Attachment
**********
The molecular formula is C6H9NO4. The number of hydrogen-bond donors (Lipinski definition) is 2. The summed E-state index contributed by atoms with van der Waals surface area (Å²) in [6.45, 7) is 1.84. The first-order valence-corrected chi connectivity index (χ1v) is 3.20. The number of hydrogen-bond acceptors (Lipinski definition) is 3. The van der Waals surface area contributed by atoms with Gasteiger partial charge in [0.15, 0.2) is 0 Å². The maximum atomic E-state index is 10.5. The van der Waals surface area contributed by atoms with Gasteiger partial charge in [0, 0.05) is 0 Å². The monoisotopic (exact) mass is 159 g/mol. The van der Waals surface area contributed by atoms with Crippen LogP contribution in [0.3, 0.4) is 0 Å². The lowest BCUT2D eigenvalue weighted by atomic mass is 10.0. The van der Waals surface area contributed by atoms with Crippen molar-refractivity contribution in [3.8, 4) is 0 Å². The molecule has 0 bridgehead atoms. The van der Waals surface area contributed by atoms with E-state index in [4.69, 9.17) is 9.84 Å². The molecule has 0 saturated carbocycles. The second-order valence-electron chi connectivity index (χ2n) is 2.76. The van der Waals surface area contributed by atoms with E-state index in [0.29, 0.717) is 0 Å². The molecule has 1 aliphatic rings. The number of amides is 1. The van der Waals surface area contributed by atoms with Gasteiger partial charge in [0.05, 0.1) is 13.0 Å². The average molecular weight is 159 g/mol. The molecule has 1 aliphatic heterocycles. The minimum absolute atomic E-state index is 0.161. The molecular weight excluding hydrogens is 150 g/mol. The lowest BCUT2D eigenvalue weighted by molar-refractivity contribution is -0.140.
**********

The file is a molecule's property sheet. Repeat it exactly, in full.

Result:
The molecular formula is C6H9NO4. The number of hydrogen-bond donors (Lipinski definition) is 2. The summed E-state index contributed by atoms with van der Waals surface area (Å²) in [6.45, 7) is 1.84. The first-order valence-corrected chi connectivity index (χ1v) is 3.20. The number of hydrogen-bond acceptors (Lipinski definition) is 3. The van der Waals surface area contributed by atoms with Gasteiger partial charge in [0.15, 0.2) is 0 Å². The maximum atomic E-state index is 10.5. The van der Waals surface area contributed by atoms with Gasteiger partial charge in [0, 0.05) is 0 Å². The monoisotopic (exact) mass is 159 g/mol. The van der Waals surface area contributed by atoms with Crippen LogP contribution in [0.3, 0.4) is 0 Å². The lowest BCUT2D eigenvalue weighted by atomic mass is 10.0. The van der Waals surface area contributed by atoms with Crippen molar-refractivity contribution in [3.8, 4) is 0 Å². The molecule has 0 bridgehead atoms. The van der Waals surface area contributed by atoms with E-state index in [4.69, 9.17) is 9.84 Å². The molecule has 0 saturated carbocycles. The second-order valence-electron chi connectivity index (χ2n) is 2.76. The van der Waals surface area contributed by atoms with E-state index in [0.29, 0.717) is 0 Å². The molecule has 1 aliphatic rings. The number of amides is 1. The van der Waals surface area contributed by atoms with Gasteiger partial charge in [0.05, 0.1) is 13.0 Å². The average molecular weight is 159 g/mol. The molecule has 1 aliphatic heterocycles. The minimum absolute atomic E-state index is 0.161. The molecular weight excluding hydrogens is 150 g/mol. The lowest BCUT2D eigenvalue weighted by molar-refractivity contribution is -0.140.